By Charles Kautare
“Pregnant woman dies of negligence at Parirenyatwa.” This was one of the most disturbing headlines carried by The Herald on 5 September 2019 as it was reported that a pregnant woman died together with the child at Parirenyatwa Hospital allegedly due to negligence by medical staff manning the maternity ward. It is frightening that the unfortunate incident happened at one of the biggest public hospitals in Zimbabwe. What then do we make of public health service delivery in a country aiming at becoming an Upper-Middle Income Economy 10 years from now? The story was not only heart-breaking but signaled the extent of inequality in the country’s health sector as no case of any member of the elite cluster was reported to have died at a local hospital due to negligence. The inequalities can be highlighted by the circumstances surrounding the death of the former president, Robert Mugabe who took his last breath in a world-class Gleneagles hospital in Singapore yet the poor die at local “death traps.” Currently, some government officials are criticised for seeking medical attention in foreign lands instead of them resolving the ills associated with the sector at home.
As the 1% of the world population is gathered in Davos for the World Economic Forum, Zimbabweans must reflect on the inequalities in the country’s health sector. The current healthcare delivery system in Zimbabwe leaves a lot to be desired. The Southern African country’s health sector is in limbo, characterised by a shortage of drugs and basic medical necessities like gloves as well as incapacitation of the medical personnel that has witnessed an unresolved impasse between the government and public hospitals medical doctors. There exists a widening gap between the rich and the poor in terms of access to quality healthcare such that the former, because of their financial and mostly political muscle can access world-class healthcare even for a simple procedure such as a blood pressure check outside the country whilst an ordinary poor citizen is left to die at public hospitals.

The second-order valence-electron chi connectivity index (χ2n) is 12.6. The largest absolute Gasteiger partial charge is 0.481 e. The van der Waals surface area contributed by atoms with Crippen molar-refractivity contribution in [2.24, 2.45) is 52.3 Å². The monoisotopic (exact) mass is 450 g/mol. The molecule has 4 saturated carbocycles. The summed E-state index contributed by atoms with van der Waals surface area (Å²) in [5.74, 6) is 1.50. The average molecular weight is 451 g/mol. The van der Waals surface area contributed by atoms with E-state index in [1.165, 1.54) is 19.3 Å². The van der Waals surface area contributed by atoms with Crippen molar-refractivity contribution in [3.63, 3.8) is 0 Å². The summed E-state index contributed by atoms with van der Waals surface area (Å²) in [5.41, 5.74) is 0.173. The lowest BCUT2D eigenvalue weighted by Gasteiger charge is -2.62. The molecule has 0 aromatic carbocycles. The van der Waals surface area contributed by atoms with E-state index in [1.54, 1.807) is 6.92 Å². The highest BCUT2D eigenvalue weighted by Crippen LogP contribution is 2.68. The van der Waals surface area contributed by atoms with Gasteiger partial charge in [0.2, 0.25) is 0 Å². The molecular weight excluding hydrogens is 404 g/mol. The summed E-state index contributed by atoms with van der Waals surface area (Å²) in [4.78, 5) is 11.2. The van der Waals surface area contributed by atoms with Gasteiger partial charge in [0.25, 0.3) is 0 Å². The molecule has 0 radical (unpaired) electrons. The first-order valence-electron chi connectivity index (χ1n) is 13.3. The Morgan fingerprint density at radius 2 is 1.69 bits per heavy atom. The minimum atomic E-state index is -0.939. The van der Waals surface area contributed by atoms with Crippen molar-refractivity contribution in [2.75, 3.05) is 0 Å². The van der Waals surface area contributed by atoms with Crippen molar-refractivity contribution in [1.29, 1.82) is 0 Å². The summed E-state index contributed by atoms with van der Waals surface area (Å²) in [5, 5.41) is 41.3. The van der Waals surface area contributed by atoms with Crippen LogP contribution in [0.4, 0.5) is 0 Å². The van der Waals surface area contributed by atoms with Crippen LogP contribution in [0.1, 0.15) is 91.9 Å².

It is regrettable how the poor and the marginalised are succumbing to treatable and Stone Age diseases like cholera and typhoid due to the dilapidated state of the public health delivery system. Maladministration coupled with corruption has not spared the sector and this can be exemplified by the recently exposed rot at the country’s drug procurement and supply entity, National Pharmaceutical Company (Natpharm) where for instance drugs meant for public consumption were diverted for private gains at the expense of the poor.
PPPs not ideal for the health sector
Despite the commonness of Public-Private Partnerships in the health sector across the globe, their effectiveness is yet to be realised in as far as Zimbabwe is concerned. The most worrying issue is that the initiative is perpetuating inequalities in the health sector to the extent that the poor are finding it difficult to access basic essential services that would have been put under private care. A case in point is the privatisation of medical services at Chitungwiza Central Hospital, where almost all the essential services at the hospital were privatised, for instance, mortuary services are now run by Doves, pharmacy and radiology services are run by Baines Hospital. To what extent does Chitungwiza Hospital remain a public hospital when the critical services are left in the hands of private players to the detriment of the poor who are wallowing in abject poverty and cannot afford these services? The argument that PPPs enrich the capacity, quality and reach of public health services, therefore, remains a fallacy.
The fight against inequality must never be a once-off endeavor but a never-ending process in our lifetime and for generations to come until responsible authorities and everyone else appreciates the fact that equality is a virtue for human existence. A healthy nation is a productive one. It is therefore critical for the Government of Zimbabwe to put in place policies and measures to resuscitate the ailing health sector to ensure that quality healthcare is guaranteed to all and sundry in line with Chapter 4, Section 76 of the Constitution. If the inequalities in the health sector are not addressed at national levels across the globe, Sustainable Development Goal 3 of ensuring healthy lives and promoting wellbeing for all at all ages will remain a pipe dream.